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Im the 3rd owner of a 1984. someone in the past had been wiring lights and whatnot with 12 awg speaker wire, LOL!!.. I love following a wire and having it change color 3 times before is gets to the source

I have been slowly replacing/ re routing all of my wiring
Sometimes its better to just start fresh
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Old 07-27-2014, 06:00 PM   #6
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Tracking down dead wires sure is time-consuming! Only got one today. It ran into a storage area in the aft cabin, not connected to anything there. Checked it with a meter and no juice. Started tracking it through the bilge, and discovered that it had been spliced to another cable, just using two butt joints. No heat shrink, no nothing. Just two butt joints crimped. Corrosion on both and one had come apart, which is why no voltage. Cable was live (12 volts) on the other side. Red-black cable spliced to white-black cable.

I think that I am going to slowly replace/reroute all my wiring also. May take a while, but when my son inherits the boat it won't be such a mess.

You are right, George, that this is certainly something which inexperienced newbies should look for in used boats.
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Old 07-27-2014, 07:21 PM   #7
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In another thread we were talking about insurance-required surveys, and some of the silly things they flag. But this thread has some good examples of things that an insurer and owner would be well served to know about, and fix. These are not things that were considered acceptable in new boat builds 20 years ago, but are instead the real hazards that you pay people to come aboard and create after you own your boat. What would be do without incompetent marine trades people? Boating would be so boring.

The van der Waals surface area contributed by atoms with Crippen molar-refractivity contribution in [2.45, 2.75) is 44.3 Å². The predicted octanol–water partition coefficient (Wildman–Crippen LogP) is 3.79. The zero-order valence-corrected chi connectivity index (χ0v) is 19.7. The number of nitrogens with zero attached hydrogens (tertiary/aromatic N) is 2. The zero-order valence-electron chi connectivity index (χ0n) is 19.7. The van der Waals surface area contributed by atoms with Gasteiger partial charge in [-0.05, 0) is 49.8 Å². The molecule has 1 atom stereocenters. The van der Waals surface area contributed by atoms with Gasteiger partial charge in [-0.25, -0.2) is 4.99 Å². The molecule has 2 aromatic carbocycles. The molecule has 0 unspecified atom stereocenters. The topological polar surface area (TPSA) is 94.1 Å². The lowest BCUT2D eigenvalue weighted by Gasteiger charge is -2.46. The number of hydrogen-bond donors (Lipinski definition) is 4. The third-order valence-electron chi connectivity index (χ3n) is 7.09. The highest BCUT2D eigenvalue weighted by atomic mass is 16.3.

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Old 07-27-2014, 07:38 PM   #8
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Quote:
Originally Posted by jwnall View Post
J..... Black hot on AC but negative on DC.
That's the norm on older boats. Same the DC wiring on cars and trucks. A while back the ABYC suggested yellow for DC negative. That's a little hard for the oldtimers to grasp.
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Old 07-27-2014, 07:45 PM   #9
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That's the norm on older boats..
I sure am glad that you told me that, Ron, because as I was doing all this I was thinking to myself "This sure looks like the original wiring. Did Gulfstar do this???" So yeah, now I think they did. Good thing to know.
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Old 07-27-2014, 07:45 PM   #10
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Up until recently Furuno electronic power cables for 12V were white/black...drives me nuts too...seems a lot of 80's vintage boat wiring had duplex wiring with a gray cover that had black/white wires in it. Not boat manufacturer wiring..more add on stuff.